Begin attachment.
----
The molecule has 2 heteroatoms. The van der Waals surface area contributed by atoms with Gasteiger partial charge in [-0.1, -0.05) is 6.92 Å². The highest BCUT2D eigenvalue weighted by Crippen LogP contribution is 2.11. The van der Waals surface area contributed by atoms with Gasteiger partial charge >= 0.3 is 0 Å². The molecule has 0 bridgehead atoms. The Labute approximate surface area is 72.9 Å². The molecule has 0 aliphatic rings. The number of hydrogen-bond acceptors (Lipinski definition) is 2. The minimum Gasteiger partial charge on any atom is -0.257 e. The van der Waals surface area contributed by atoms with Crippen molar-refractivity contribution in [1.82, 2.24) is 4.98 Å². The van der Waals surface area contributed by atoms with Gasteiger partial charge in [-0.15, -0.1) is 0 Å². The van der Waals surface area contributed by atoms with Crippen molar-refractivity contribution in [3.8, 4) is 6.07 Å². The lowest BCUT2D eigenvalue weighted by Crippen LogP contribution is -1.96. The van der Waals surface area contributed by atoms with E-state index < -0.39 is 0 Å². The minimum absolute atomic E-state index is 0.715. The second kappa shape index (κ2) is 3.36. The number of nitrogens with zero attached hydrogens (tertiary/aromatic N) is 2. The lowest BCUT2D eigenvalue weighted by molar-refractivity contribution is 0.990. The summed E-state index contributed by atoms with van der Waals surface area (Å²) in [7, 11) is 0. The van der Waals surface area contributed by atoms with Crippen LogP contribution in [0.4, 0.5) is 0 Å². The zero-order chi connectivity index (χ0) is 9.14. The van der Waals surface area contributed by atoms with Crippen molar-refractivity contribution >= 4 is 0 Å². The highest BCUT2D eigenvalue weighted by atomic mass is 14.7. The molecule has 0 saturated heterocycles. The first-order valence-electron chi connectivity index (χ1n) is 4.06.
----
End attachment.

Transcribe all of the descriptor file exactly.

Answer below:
The molecule has 2 heteroatoms. The van der Waals surface area contributed by atoms with Gasteiger partial charge in [-0.1, -0.05) is 6.92 Å². The highest BCUT2D eigenvalue weighted by Crippen LogP contribution is 2.11. The van der Waals surface area contributed by atoms with Gasteiger partial charge >= 0.3 is 0 Å². The molecule has 0 bridgehead atoms. The Labute approximate surface area is 72.9 Å². The molecule has 0 aliphatic rings. The number of hydrogen-bond acceptors (Lipinski definition) is 2. The minimum Gasteiger partial charge on any atom is -0.257 e. The van der Waals surface area contributed by atoms with Crippen molar-refractivity contribution in [1.82, 2.24) is 4.98 Å². The van der Waals surface area contributed by atoms with Gasteiger partial charge in [-0.15, -0.1) is 0 Å². The van der Waals surface area contributed by atoms with Crippen molar-refractivity contribution in [3.8, 4) is 6.07 Å². The lowest BCUT2D eigenvalue weighted by Crippen LogP contribution is -1.96. The van der Waals surface area contributed by atoms with E-state index < -0.39 is 0 Å². The minimum absolute atomic E-state index is 0.715. The second kappa shape index (κ2) is 3.36. The number of nitrogens with zero attached hydrogens (tertiary/aromatic N) is 2. The lowest BCUT2D eigenvalue weighted by molar-refractivity contribution is 0.990. The summed E-state index contributed by atoms with van der Waals surface area (Å²) in [7, 11) is 0. The van der Waals surface area contributed by atoms with Crippen LogP contribution in [0.4, 0.5) is 0 Å². The zero-order chi connectivity index (χ0) is 9.14. The van der Waals surface area contributed by atoms with Crippen molar-refractivity contribution >= 4 is 0 Å². The highest BCUT2D eigenvalue weighted by atomic mass is 14.7. The molecule has 0 saturated heterocycles. The first-order valence-electron chi connectivity index (χ1n) is 4.06.